Peek into the car or under the hood and this philosophy is readily apparent; it’s dirty but beautiful and has everything you need, right where you want it.
A (big) Big Country Labs rear wing gives Evan grip and stability at speed, while an ASD Motorsports handbrake disrupts his normal trajectory to kick the rear end out as he pleases.
This is made possible by a pair of Villains dual caliper brackets that hold FC TII rear brakes as well as the extra set for the slides.
Back inside the car, pair of Corbeau Forza Sport seats hug Evan with Corbeau harnesses as he squeezes the last bit of potential out of the car.
From the fiddly race switches to the no-nonsense wiring and door handles that don’t quite work, this thing means business.
Another detail inside, one that I didn’t expect to see, was a custom box that houses two 6×9-inch speakers and a 12-inch subwoofer with the amp tidily bolted to the box. It’s an removable setup that Evan’s friend Lalo Mojarro designed, allowing the car to meet tech when he needs to.
In contrast, the addition of a V8 to the Mazda is something that I entirely expected to see. Evan is all about seat time, and the aluminum block LS1 has been giving him reliable horsepower for the last four years. Evan hasn’t had an issue that couldn’t be fixed at the track in over 100 events.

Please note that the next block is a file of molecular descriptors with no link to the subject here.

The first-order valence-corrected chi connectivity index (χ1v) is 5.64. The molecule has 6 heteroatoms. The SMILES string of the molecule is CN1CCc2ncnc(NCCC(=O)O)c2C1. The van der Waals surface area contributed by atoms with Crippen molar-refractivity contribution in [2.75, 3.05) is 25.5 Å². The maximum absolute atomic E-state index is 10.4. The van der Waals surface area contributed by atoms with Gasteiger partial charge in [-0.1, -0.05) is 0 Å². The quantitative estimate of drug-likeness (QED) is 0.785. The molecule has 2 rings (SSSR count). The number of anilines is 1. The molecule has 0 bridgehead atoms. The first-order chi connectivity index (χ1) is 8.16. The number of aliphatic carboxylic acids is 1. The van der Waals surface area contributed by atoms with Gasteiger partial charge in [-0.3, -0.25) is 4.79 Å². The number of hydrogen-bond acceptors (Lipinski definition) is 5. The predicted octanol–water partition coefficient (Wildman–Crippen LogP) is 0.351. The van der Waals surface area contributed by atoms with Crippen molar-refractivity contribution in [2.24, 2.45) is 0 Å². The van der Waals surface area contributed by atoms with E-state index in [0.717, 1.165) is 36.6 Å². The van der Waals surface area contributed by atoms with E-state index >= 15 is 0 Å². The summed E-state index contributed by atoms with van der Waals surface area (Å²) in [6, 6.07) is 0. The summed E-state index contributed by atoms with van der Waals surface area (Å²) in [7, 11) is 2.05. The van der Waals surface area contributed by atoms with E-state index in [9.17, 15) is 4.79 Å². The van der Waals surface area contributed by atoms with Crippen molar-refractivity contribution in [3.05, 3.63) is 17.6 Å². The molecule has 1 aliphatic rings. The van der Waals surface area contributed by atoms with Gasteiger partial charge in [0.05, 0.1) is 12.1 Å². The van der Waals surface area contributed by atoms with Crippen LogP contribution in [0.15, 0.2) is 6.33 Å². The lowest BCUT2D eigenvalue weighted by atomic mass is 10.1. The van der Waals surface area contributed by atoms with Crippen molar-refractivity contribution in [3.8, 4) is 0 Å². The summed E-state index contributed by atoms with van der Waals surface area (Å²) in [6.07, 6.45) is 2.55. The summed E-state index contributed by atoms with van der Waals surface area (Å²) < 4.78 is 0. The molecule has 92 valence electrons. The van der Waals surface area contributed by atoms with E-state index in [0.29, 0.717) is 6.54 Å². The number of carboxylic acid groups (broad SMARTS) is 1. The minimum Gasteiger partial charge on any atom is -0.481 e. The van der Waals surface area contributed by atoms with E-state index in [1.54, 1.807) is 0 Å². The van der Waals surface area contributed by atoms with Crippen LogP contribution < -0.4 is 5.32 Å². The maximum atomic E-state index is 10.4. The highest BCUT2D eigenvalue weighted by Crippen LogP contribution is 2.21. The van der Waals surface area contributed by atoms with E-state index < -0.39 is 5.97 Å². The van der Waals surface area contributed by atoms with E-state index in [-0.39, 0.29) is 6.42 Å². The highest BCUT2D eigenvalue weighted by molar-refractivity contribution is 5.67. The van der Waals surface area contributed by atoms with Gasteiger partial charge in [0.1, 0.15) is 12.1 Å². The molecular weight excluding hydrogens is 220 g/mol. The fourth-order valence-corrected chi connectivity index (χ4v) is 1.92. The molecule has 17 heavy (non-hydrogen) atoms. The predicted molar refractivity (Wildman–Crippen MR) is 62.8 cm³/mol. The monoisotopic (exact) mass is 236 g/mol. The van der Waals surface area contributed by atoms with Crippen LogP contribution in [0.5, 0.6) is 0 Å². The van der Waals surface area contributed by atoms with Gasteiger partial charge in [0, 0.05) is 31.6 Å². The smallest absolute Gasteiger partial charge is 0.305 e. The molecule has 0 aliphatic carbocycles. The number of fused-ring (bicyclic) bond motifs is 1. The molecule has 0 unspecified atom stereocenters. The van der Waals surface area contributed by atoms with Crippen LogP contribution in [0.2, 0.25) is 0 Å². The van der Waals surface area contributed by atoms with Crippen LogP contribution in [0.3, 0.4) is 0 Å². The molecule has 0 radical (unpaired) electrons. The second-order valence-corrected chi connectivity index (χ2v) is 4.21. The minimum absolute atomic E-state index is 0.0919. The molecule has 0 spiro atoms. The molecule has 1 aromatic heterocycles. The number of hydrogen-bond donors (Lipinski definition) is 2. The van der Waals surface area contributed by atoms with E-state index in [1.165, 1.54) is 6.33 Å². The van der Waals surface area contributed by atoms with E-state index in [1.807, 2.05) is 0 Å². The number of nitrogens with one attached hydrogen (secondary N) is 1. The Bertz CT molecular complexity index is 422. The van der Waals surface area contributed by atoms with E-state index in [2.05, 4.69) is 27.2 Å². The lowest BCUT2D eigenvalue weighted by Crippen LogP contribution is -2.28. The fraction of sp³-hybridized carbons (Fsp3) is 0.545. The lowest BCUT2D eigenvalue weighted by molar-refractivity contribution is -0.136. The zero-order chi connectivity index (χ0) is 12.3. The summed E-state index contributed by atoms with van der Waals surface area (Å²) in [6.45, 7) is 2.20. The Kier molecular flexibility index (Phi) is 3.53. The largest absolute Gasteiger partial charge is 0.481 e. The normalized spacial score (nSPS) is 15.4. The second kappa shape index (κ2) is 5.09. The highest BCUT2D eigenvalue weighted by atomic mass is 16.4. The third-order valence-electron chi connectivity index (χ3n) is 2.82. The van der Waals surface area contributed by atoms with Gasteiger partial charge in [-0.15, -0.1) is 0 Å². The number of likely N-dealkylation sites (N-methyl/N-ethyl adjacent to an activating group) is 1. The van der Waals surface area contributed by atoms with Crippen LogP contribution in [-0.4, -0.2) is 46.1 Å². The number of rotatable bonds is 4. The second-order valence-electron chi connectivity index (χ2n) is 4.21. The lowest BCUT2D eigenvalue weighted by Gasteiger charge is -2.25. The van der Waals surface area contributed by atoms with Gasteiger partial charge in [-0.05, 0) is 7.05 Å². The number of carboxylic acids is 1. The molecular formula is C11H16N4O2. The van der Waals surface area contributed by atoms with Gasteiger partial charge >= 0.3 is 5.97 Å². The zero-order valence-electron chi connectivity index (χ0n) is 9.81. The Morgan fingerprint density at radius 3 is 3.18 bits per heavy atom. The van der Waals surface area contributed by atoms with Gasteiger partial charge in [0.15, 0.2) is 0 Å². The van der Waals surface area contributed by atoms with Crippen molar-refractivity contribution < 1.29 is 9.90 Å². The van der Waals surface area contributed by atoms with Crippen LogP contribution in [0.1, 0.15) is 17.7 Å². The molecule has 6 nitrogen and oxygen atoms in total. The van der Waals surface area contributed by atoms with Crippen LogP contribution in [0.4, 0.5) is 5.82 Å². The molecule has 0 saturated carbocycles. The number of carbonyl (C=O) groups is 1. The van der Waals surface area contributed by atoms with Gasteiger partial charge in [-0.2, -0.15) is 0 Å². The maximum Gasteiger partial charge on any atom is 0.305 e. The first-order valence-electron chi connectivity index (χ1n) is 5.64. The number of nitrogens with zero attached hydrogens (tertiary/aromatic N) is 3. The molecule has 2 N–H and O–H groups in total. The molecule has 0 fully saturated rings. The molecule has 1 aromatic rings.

If you have any complaints about this motor I doubt that Evan will hear you over the 502whp the Mazda makes, on pump gas no less.
The power output is achieved through Stage 2 Patriot heads with titanium valve springs and hardened push rods. A custom Comp cam thumps away on 1.7:1 roller rockers while an LS6 intake manifold and ported throttle body feed the thirsty girl with plenty of air. Evan mentioned that his injectors are at 95% duty cycle, but they’ve never given him any trouble.
Power is sent into a T56 transmission and then out back to a Ford 8.8-inch diff with welded 3.73:1 gears. The setup is actually from a 2004 Ford Explorer, and the same rear end I stuffed into my ’66 Mustang. With a ridiculous custom driveshaft that comes out to around 16-inch due to the 95-inch wheelbase and beefy American parts, it’s a setup that can easily handle the abuse.
The drivetrain is definitely the most American part of the car, but this is the land of red, white, and blue after all.
Under the hood things aren’t so tidy, but Evan says that flaws don’t bother him if he’s aware of how they were made and why they were left overlooked. If the options are to drive into town for an overflow tank or stick an old can under the hood and get back on the track, you know which choice Evan is going to make.
On either side of the motor sit 90mm overfenders that were modified by Paul at Wise Concepts to flow seamlessly with the lines of the car. The extra space in the front houses bronze Work Wheels T7R2Ps in 18×10.5-inches, while 100mm overfenders out back allow for 18×12-inch wheels.
To keep all this power balanced with grip Evan has BC Racing coilovers on all four corners. The front coilovers were modified to add camber without having to add king pin inclination; it’s something to do with the effect of FC-specific steering jacking as well as getting the gigantic 10.5-inch wide wheels up front to tuck.